In the first quarter of 2013, Samsung managed to bag around 95 percent of all profits made on Android. But how does a company as Samsung manage to crush its competition so badly?
Right now, there really isn’t one single offering that caters to the needs of the people — that is, the masses — that can be classified as wearable tech. Google Glass could fit the bill. What happens then?
Estimations from IDC and Strategy Analytics show that, while the top four Android smartphone makers posted massive sales increases over the last year, Apple’s growth was mediocre.
ABI Research suggests that Samsung is best placed to close the gap on Apple this year, which would further increase Android’s share of the tablet market.
While they’re no match for the record-breaking numbers posted by Samsung fiscal quarter after quarter, LG’s smartphone sales have been on the rise lately, mostly boosted by the Nexus 4 and Optimus G hits.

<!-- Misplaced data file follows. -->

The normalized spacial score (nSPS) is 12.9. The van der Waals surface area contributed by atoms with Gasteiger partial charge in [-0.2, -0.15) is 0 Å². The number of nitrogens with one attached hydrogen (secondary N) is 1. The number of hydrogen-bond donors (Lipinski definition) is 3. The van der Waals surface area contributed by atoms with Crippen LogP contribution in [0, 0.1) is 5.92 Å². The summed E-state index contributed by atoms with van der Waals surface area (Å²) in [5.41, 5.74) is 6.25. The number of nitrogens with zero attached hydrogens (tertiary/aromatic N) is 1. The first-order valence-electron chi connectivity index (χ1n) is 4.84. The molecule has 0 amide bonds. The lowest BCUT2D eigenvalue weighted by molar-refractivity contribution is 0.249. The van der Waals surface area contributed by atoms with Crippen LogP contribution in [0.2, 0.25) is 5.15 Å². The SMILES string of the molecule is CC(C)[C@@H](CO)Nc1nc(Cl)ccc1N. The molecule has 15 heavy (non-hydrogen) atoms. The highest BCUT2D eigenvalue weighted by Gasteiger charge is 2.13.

Despite Android growth leveling off in the U.S., it’s still the number one mobile OS worldwide. Handset Detection recently analyzed 35 million Android devices in seven countries across four different categories: Top models, top screen sizes, number of unique devices, and what percentage of phones compared to tablets.
JPMorgan predicts that, are you ready for this?, Samsung will ship a total of 320 million smartphones in 2013, a quarter of which should be Galaxy S4 units.
Google Play Store is the first quarter’s leader in terms of downloads in this year’s first quarter, while Apple’s App Store makes the most revenue.
It seems Android activation is leveling off in the US, a trend we’re not used to for prolonged periods. Even more concerning was the holiday season, which saw a downward trend, one that continues into 2013.
Analytics firm comScore released new data and despite Apple still leading as the top U.S. smartphone maker, Samsung continues to gain traction.